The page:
Itsy Bitsy Bytes

Nginx error pages and Ghost

If Ghost goes down everyone accessing the blog will run into an ugly 500 Internal Server Error page. Not only it looks bad, but it's also unclear for them: what happened? when will it be fixed? what can they do in the meantime?

I wanted a solution for this and the best one I came up with was to customize my server error pages. Not only it helps my blog, but also everything else on my VPS.

In terms of configuration, DigitalOcean has you covered with a great tutorial on using custom error pages with Nginx.

For a TL;DR version, just make your own pages (404.html and 50x.html) and upload them to /usr/share/nginx/html.

The second part would be to add them inside the site's conf file, which can be found in /etc/nginx/sites-enabled, where you will specify the new html files:

error_page 404 /custom_404.html;
location = /custom_404.html {
        root /usr/share/nginx/html;

error_page 500 502 503 504 /custom_50x.html;
location = /custom_50x.html {
        root /usr/share/nginx/html;

It's a good idea to test the syntax afterwards, with sudo nginx -t, to check for any typos, and then you can restart the server: sudo service nginx restart.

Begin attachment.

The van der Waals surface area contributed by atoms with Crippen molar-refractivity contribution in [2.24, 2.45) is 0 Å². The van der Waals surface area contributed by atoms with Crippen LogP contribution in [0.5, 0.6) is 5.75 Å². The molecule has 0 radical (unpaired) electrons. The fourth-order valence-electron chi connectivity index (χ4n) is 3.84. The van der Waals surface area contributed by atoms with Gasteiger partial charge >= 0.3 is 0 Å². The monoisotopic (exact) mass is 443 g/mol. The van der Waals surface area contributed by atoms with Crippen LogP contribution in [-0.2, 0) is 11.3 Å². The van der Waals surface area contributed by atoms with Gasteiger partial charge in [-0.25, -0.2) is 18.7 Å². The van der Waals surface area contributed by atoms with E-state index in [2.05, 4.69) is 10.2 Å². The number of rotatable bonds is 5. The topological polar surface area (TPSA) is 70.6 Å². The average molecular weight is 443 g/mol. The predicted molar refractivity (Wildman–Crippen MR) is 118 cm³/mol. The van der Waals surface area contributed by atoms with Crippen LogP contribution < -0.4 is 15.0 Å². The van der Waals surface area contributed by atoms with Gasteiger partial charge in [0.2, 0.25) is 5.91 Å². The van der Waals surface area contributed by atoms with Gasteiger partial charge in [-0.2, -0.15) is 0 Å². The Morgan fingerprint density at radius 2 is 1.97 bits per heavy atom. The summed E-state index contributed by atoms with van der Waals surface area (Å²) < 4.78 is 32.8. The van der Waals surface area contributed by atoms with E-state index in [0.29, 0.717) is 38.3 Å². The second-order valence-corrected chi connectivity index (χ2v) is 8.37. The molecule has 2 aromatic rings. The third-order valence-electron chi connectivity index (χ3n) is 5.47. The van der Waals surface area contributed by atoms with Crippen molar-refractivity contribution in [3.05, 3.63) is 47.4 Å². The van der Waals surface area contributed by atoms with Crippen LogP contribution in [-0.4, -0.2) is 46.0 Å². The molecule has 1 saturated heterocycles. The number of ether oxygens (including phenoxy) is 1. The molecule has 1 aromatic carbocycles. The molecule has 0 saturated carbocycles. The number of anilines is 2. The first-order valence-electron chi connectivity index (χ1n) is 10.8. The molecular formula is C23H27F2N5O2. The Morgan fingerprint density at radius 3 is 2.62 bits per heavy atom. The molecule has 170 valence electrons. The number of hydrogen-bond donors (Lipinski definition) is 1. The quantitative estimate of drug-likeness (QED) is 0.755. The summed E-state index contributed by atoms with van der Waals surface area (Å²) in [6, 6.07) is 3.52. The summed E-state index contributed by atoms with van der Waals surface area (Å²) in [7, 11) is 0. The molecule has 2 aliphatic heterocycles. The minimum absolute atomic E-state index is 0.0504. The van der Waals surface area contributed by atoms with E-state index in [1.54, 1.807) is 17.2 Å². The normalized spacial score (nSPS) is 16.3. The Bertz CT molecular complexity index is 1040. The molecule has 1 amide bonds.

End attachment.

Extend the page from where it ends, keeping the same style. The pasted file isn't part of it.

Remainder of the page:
For example, here's my new 404 page. Not much, but nicer than before.

Now, in terms of the 500 error page, things were a bit different. I wanted something a bit more useful and the best thing I could do was to redirect the user to a cached version, in case it was available.

Nowadays, Google most likely has you covered and you can actually dynamically generate an URL to access Google's Webcache.

I made a redirect link for the user to click on:

<p>In the meantime, you can check for a <a id="cache-link" href="#" target="_blank">cached version</a> or try again in a few minutes.</p> 

and then I added the URL based on the current location:

var currentLocation = window.location.href,
    googleCacheURL = '' + currentLocation;

var cacheLink = document.getElementById('cache-link');
cacheLink.setAttribute('href', googleCacheURL);

You can see the end result here, on a fake broken location.

Simple, yet effective!

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